The Spanish fashion retailer is focused on “continuing its improvement towards profitability” by increasing its positioning, developing its ecommerce, reorganizing its store network and cutting costs.
Mango, on the path back to profitability. After three years in the low, Mango, one of the biggest European retailers is in its way back to profitability after having concluded the investment phase of the last years, according to the documentation sent by the Alyternative Fixed-Income Market (Marf) after the first emission of its debt report in its history.
Marf gave the company the green light yesterday to a payment program for 200 million euros. With this plan the company is looking to diversify its financing sources. Mango has undergone a reorganization process during the last years to face the weak evolution of its sales and, above all, to the fall in its profit.
In 2018, Mango had net losses of 35 million euros, although it managed to improve its gross operating result (ebitda), which stood at 135 million euros. With the results of 2018, Mango sum three years with red numbers, with accumulated losses of more than one hundred million euros.
The debt, meanwhile, stood at 315 million euros at the end of 2018. At the end of that year, Mango refinanced a debt of 500 million euros with its main banks to postpone its loans four more years.
In 2018, Mango achieved a net loss of 35 million euros
The evolution of consumption (which has impacted on sales) and the investments carried out in the reorganization plan have compromised, during the last years, the profitability of the group. Now, the company ends this period and focuses on returning to profitability.
“Once the large investments of the group focused on the renovation of the store network, opening of megastores and the opening the new logistics center, Mango’s strategy is based on several lines of action”, among them the “continuing its improvement towards profitability measured in terms of ebitda”, explained the company.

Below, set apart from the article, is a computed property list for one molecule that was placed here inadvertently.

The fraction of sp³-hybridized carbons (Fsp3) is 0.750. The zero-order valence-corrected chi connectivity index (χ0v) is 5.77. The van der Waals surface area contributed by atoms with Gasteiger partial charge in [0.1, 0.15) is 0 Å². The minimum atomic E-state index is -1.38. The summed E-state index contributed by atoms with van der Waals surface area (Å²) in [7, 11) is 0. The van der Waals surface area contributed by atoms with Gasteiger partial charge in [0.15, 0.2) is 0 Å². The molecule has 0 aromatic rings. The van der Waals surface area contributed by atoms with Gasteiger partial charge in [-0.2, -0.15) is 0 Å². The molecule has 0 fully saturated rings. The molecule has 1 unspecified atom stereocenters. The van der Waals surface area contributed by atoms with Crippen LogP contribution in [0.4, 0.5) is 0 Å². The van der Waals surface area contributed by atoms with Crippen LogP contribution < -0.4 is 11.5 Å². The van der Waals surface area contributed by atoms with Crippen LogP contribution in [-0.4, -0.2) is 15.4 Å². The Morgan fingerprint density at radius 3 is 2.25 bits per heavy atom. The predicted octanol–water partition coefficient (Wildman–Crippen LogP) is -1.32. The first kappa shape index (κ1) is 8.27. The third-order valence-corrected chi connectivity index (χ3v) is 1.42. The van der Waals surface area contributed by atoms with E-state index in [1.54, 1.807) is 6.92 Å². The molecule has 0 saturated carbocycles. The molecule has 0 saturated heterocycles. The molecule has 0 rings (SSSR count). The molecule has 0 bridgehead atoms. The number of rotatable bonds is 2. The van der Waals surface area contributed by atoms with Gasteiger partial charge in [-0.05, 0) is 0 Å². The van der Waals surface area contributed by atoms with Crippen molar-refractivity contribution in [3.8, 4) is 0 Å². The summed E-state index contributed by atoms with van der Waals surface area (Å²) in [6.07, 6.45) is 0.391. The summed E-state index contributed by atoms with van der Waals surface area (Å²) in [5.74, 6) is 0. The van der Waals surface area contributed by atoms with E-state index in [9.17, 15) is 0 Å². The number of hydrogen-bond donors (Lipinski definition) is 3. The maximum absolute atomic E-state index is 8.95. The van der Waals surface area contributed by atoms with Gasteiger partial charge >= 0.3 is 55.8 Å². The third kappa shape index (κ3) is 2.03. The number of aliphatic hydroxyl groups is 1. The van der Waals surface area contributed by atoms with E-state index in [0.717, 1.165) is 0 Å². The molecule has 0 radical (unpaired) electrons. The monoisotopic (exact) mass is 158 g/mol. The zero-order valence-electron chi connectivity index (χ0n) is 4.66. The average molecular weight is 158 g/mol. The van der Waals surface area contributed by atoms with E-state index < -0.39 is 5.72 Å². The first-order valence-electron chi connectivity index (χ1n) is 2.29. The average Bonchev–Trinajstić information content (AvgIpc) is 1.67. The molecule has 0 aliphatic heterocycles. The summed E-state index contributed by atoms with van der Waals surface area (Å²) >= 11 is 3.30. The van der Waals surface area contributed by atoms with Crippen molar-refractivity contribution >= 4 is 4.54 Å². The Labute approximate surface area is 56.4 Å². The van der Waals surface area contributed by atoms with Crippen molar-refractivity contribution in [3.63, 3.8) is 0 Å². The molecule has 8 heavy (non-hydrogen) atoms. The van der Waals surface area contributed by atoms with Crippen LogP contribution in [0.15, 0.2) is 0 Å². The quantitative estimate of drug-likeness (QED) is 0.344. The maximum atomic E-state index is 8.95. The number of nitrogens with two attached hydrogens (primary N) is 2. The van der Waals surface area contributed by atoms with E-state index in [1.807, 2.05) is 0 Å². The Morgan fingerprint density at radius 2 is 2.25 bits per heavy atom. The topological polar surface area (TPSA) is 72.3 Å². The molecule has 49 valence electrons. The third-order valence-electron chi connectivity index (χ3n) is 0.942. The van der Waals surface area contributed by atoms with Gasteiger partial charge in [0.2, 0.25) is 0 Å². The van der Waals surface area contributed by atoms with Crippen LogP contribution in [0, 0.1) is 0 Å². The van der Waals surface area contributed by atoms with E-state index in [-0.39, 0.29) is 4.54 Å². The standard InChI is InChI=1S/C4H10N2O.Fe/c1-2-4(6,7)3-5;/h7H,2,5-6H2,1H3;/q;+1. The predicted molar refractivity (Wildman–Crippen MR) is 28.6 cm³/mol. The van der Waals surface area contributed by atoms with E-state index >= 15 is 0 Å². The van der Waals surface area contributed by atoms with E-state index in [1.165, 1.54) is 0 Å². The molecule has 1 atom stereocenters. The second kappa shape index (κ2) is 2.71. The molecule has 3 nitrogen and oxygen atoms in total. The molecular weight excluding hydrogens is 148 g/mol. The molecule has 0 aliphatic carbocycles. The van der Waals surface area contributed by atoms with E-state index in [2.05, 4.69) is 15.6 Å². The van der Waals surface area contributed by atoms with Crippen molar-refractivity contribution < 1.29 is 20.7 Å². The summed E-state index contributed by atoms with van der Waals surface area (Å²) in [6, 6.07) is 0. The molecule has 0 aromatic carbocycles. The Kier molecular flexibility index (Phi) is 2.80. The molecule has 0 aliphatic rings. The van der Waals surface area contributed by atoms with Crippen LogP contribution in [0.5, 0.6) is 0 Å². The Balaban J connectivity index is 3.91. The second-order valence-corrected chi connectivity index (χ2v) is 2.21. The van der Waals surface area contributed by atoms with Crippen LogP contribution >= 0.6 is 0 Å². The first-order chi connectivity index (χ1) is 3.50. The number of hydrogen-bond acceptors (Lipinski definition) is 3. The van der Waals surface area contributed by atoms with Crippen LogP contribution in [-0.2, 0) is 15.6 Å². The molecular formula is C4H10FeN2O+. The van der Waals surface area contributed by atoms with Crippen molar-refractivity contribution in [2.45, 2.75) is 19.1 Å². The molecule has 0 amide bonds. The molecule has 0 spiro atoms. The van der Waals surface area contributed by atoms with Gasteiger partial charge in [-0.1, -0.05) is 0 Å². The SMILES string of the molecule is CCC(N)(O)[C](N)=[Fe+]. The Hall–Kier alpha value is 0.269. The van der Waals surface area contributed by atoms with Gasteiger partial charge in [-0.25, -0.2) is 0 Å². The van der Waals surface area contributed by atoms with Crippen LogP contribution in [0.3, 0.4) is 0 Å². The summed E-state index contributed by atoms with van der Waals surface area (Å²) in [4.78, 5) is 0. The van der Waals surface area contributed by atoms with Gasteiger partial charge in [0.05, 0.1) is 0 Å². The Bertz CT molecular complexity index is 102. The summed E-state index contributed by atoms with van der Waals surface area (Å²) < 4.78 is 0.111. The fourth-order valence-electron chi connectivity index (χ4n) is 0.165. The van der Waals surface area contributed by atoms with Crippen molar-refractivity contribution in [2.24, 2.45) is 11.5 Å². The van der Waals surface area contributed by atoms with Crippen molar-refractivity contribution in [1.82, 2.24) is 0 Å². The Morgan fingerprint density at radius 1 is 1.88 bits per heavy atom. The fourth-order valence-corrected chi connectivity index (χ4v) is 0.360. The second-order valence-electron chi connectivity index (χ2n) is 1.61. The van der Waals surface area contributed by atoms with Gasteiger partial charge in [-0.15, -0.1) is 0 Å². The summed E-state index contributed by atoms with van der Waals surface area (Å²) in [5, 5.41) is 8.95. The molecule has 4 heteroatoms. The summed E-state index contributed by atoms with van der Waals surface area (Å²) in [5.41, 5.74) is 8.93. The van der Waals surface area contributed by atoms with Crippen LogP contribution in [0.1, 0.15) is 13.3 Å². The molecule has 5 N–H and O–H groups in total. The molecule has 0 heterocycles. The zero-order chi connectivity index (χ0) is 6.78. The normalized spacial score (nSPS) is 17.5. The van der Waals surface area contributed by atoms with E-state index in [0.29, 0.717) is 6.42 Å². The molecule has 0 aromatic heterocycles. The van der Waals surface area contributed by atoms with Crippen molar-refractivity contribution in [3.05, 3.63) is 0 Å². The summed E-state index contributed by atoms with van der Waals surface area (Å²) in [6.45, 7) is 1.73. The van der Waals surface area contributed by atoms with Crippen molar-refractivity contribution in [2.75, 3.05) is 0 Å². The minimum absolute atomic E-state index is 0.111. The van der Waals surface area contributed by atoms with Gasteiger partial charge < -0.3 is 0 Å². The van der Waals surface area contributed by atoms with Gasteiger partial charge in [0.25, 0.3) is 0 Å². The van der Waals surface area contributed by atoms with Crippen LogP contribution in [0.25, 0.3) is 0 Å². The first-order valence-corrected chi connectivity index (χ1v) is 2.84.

The levers that Mango will use to improve its profitability combine product with distribution and operations. In this sense, the company will focus on improving brand positioning, increasing its online sales, continuing to reduce its store of stores and cutting its costs.
Logistics has historically been one of the differentiating elements of Mango, which in 2018 opened a new logistics center near Barcelona “which allows the logistics dedicated to physical stores to be merged in a single space , both in terms of folded garments (product in boxes) and hanging garments (product in hangers).”
According to the company, this center allows the centralization of the product as well as an optimization of storage and distribution costs. With an area of 280,000 square meters, it can manage 75,000 units per hour. Mango also has other logistics centers abroad, in countries like China, South Korea, Turkey, Russia, the United States, Germany and Russia, which provide for its online business as well as its physical stores.
With a total of 15,244 employees at the end of 2018, stores have been another focus of the company’s reorganization plan. Like most fashion retailers in the world, the company has shut some of its stores, mainly unprofitable locations and betting on larger stores to improve its connection with the online channel. Mango has focused on expanding the average dimension of its points of sale, from around 300 square meters in 2015 to around 500 square meters in 2018.
At the end of its fiscal year 2018, Mango was present in 115 countries with a total of 2,183 physical stores, combining directly operated stores with franchises. Of the total stores, 69.9% are in Europe; 18.2% in Asia, 9.3% in America, and 2.6% in Africa.
Spain is the market where Mango has the highest penetration, with 239 directly operated stores, followed by France (121), Turkey (99), Germany (75), Russia (72) and Italy (50). The top ten of major countries are completed by number of stores in the United Kingdom (40), Portugal (30), Holland (18) and Poland (18).
As for franchises, Spain remains in first position, with 148, followed by Germany (130), France (85), Russia (73), Saudi Arabia (57), Chile (55), Israel (50) and Belgium ( 48), in addition to Colombia (48) and the Philippines (38).
Mango is one of the strongest Spanish retailers in ecommerce, along with Women’secret (owned by Tendam). At the end of 2018, the online channel represented 20% of Mango’s total business, with presence in about eighty countries and with a growth of 31% in 2018.
By markets, Spain contributes 16.13% of Mango’s online business, while Germany represents 15.82% and France 10.17%. Among the most relevant markets for the companys’ ecommerce channel are the United States (6.95%), United Kingdom (5.94%), Turkey (4.45%), Russia (3.93%), China (3.87%) and the Netherlands (3.57%).